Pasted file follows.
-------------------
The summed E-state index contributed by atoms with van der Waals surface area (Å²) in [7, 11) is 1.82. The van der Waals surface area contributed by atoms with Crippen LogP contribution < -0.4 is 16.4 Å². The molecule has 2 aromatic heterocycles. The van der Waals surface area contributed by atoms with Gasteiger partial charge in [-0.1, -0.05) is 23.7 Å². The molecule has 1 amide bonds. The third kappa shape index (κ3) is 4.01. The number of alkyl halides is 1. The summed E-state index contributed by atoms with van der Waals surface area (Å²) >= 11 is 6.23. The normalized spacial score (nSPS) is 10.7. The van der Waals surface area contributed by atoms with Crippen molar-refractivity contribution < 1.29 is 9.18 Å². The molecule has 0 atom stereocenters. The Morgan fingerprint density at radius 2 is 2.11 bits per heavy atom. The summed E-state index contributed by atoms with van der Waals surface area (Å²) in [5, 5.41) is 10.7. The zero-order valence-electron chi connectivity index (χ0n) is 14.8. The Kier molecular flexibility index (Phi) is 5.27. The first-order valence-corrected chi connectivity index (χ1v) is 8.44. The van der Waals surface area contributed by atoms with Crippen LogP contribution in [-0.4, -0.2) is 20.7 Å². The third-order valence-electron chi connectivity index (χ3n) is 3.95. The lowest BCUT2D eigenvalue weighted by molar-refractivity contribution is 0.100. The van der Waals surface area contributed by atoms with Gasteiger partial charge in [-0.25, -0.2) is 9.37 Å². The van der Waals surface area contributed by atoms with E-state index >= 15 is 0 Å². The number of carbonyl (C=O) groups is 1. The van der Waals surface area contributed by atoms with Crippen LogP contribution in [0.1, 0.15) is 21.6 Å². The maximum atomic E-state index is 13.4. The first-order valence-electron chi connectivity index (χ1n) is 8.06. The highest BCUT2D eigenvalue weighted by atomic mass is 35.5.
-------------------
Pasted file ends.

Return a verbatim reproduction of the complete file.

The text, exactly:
The summed E-state index contributed by atoms with van der Waals surface area (Å²) in [7, 11) is 1.82. The van der Waals surface area contributed by atoms with Crippen LogP contribution < -0.4 is 16.4 Å². The molecule has 2 aromatic heterocycles. The van der Waals surface area contributed by atoms with Gasteiger partial charge in [-0.1, -0.05) is 23.7 Å². The molecule has 1 amide bonds. The third kappa shape index (κ3) is 4.01. The number of alkyl halides is 1. The summed E-state index contributed by atoms with van der Waals surface area (Å²) >= 11 is 6.23. The normalized spacial score (nSPS) is 10.7. The van der Waals surface area contributed by atoms with Crippen molar-refractivity contribution < 1.29 is 9.18 Å². The molecule has 0 atom stereocenters. The Morgan fingerprint density at radius 2 is 2.11 bits per heavy atom. The summed E-state index contributed by atoms with van der Waals surface area (Å²) in [5, 5.41) is 10.7. The zero-order valence-electron chi connectivity index (χ0n) is 14.8. The Kier molecular flexibility index (Phi) is 5.27. The first-order valence-corrected chi connectivity index (χ1v) is 8.44. The van der Waals surface area contributed by atoms with Crippen LogP contribution in [-0.4, -0.2) is 20.7 Å². The third-order valence-electron chi connectivity index (χ3n) is 3.95. The lowest BCUT2D eigenvalue weighted by molar-refractivity contribution is 0.100. The van der Waals surface area contributed by atoms with Gasteiger partial charge in [-0.25, -0.2) is 9.37 Å². The van der Waals surface area contributed by atoms with E-state index >= 15 is 0 Å². The number of carbonyl (C=O) groups is 1. The van der Waals surface area contributed by atoms with Crippen LogP contribution in [0.1, 0.15) is 21.6 Å². The maximum atomic E-state index is 13.4. The first-order valence-electron chi connectivity index (χ1n) is 8.06. The highest BCUT2D eigenvalue weighted by atomic mass is 35.5.